15 Years Later: The State of Electronic Health Records

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Baha Zeidan

By Baha Zeidan, CEO, Azalea Health.

The push to develop and deploy electronic health records (EHRs) over the past 15 years has brought many changes to the healthcare industry, but the work to fully realize their benefits — and harness their true potential — is not done.

The goal was to decrease costs and improve healthcare quality. While noble in concept and a notion that could revolutionize healthcare, fifteen years later, has it lived up to its promise?

Electronic records have resulted in tremendous benefits to both patients and providers. However, there is still an opportunity to continue to fully embrace the power of technology and data to improve patient outcomes and simplify the patient experience, especially regarding EHRs.

Electronic records have helped ensure that patients are educated about their medical history and that doctors have the information to make crucial — and potentially lifesaving — decisions. EHRs are no different from any new technology; there is always an opportunity to improve.

EHRs improved the patient experience

Over the past decade-and-a-half, the flow of information in our daily lives has hastened, and the desire to see information in real-time has extended to the medical industry.

Before EHRs, the doctor would have to wait for lab results, review them and then contact the patient to discuss the implication. Now, patients and doctors can quickly communicate the impact — such as the treatment plan and potential prescriptions — through the portal.

Previously, if patients had a post-appointment question, they might have a problem. They could call the office and hope it didn’t start a game of phone tag; if it did, they might not confirm an answer to their question until their next in-person appointment.

EHRs power patient portals, allowing patients to go online to assess and review their medical records, and if they have a question, they can post it and retain a digital record of the questions and answers. It also allows patients to see their appointment history and medications, request refills and schedule appointments.

The portal saves time for both patients and providers. Phone calls are now portal messages, and the time formerly expended on back-and-forth phone calls allows both sides to be more productive and informed.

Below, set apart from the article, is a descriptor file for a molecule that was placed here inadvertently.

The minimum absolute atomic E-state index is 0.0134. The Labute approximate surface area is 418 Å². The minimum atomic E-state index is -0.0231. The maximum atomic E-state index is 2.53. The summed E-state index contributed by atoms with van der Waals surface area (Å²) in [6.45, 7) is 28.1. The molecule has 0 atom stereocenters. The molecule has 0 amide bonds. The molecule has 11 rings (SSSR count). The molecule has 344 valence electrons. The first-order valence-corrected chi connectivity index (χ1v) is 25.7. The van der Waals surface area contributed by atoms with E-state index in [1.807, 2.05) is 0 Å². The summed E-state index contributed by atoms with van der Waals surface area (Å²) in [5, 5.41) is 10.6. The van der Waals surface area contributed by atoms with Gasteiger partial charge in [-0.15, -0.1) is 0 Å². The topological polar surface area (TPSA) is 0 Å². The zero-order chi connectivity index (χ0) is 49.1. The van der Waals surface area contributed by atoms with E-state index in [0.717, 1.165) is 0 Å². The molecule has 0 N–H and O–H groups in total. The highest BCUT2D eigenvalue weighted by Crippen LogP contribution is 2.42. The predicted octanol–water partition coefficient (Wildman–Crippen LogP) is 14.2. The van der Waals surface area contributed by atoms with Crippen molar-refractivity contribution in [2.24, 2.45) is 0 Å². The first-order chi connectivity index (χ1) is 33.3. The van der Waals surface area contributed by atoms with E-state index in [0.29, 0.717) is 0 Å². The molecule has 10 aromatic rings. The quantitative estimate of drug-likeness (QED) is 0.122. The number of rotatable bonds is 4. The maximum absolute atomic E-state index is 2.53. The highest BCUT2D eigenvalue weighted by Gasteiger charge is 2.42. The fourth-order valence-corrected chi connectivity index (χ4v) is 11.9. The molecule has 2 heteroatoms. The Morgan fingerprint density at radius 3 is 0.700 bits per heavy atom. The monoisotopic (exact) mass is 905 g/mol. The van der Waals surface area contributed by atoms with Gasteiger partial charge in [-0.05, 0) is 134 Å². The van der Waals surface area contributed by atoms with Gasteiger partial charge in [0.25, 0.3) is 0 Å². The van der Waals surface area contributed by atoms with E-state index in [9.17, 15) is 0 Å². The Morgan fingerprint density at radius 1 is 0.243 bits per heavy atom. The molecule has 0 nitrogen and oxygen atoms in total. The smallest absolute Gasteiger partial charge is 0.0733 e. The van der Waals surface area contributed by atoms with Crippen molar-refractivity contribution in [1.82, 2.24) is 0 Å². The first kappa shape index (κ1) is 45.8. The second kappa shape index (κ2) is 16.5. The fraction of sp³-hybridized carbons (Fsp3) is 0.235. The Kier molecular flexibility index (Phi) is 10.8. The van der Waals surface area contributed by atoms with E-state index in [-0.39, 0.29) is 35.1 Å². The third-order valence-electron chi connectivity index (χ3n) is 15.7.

Another benefit of EHRs is the portability of records.

Before, if patients wanted to change doctors, they needed to request printed copies of their records to take to their new provider — and many providers charged. Certified EHRs are required to generate a continuity of care document (CCD) that can be shared electronically.

Telehealth extended electronic records’ benefits.

Adopting technology and video calling improved access and allowed providers to elevate their offerings and improve patient care. It was a huge enabler of extending healthcare beyond just the four walls of traditional healthcare provider offices, enabling more access to providers through telehealth.

COVID-19 quickened adoption.

Telehealth during covid allowed patients who otherwise wouldn’t have been able to get to a facility to receive care. And doctors could give care without bringing sick patients into the office. This benefit was — and still is — especially realized in rural communities, where access to care is even more limited and was harder hit during the pandemic.

Make EHRs an enabler of care

The intention of making healthcare more affordable with legislation such as the Affordable Care Act (ACA) was genuine — and perhaps the measure slowed the rate of cost increases. But overall, our healthcare costs continue to increase.

Why ACA didn’t provide more affordable healthcare is a more complicated question.

Providers have traditionally wanted patients to be proverbially locked within their walls. There’s a term for when a patient goes to another health system: patient leak. The result is limited healthcare options for many patients and increased costs.

However, more widespread adoption and use of EHRs can empower both patients and providers. The improved ease of transporting the data can expand healthcare options for patients and allow providers to deliver better care, no matter where the patient previously received care.

If the industry is to bring down healthcare costs and deliver the patient experience everyone deserves, it’s time to democratize patient data. The future of EHRs is moving from data capture to an enabler of care.

The future is now

The most significant promise of EHRs is their potential to reduce provider burnout. Properly deployed, EHR systems simplify processes and increase efficiencies, helping providers gain time rather than adding to their day-to-day administrative burdens.

Electronic records do not just document patient encounters; it’s about looking at the data captured and determining the best path forward.

Providers on the fence about the benefits of EHRs should look at the technology as an enabler. These systems empower providers and patients to focus on their care and better outcomes.

Integrating artificial intelligence into EHRs could be a powerful addition and a logical next step. It can identify patterns and trends, which can help improve diagnoses and treatment plans.

Because the applications of AI in healthcare are in their infancy, we don’t know specifically where it will take us or how it will evolve. Its deployment could lead to the most significant healthcare transformation in decades.

When EHRs deliver a quality patient experience while streamlining the provider’s functions, everyone wins.

That’s the promise of EHRs. Let’s remember it and continue to work to make healthcare’s future brighter and better for everyone.

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